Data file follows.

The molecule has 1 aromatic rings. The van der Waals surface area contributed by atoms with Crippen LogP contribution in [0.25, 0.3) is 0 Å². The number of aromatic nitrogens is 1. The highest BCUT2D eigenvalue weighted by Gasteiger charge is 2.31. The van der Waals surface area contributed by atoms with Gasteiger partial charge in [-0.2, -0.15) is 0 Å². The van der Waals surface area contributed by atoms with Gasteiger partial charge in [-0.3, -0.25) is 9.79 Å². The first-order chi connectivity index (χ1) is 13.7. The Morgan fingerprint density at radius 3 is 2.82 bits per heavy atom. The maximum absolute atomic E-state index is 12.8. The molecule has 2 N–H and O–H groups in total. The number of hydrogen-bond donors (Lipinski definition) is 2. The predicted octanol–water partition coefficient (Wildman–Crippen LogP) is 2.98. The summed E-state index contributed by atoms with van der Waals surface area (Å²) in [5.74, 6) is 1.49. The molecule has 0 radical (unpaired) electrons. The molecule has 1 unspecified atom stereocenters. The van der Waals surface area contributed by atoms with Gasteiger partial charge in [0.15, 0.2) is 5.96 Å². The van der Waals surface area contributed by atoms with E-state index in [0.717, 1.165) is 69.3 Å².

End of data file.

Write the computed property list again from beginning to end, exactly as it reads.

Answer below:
The molecule has 1 aromatic rings. The van der Waals surface area contributed by atoms with Crippen LogP contribution in [0.25, 0.3) is 0 Å². The number of aromatic nitrogens is 1. The highest BCUT2D eigenvalue weighted by Gasteiger charge is 2.31. The van der Waals surface area contributed by atoms with Gasteiger partial charge in [-0.2, -0.15) is 0 Å². The van der Waals surface area contributed by atoms with Gasteiger partial charge in [-0.3, -0.25) is 9.79 Å². The first-order chi connectivity index (χ1) is 13.7. The Morgan fingerprint density at radius 3 is 2.82 bits per heavy atom. The maximum absolute atomic E-state index is 12.8. The molecule has 2 N–H and O–H groups in total. The number of hydrogen-bond donors (Lipinski definition) is 2. The predicted octanol–water partition coefficient (Wildman–Crippen LogP) is 2.98. The summed E-state index contributed by atoms with van der Waals surface area (Å²) in [5.74, 6) is 1.49. The molecule has 0 radical (unpaired) electrons. The molecule has 1 unspecified atom stereocenters. The van der Waals surface area contributed by atoms with Gasteiger partial charge in [0.15, 0.2) is 5.96 Å². The van der Waals surface area contributed by atoms with E-state index in [0.717, 1.165) is 69.3 Å².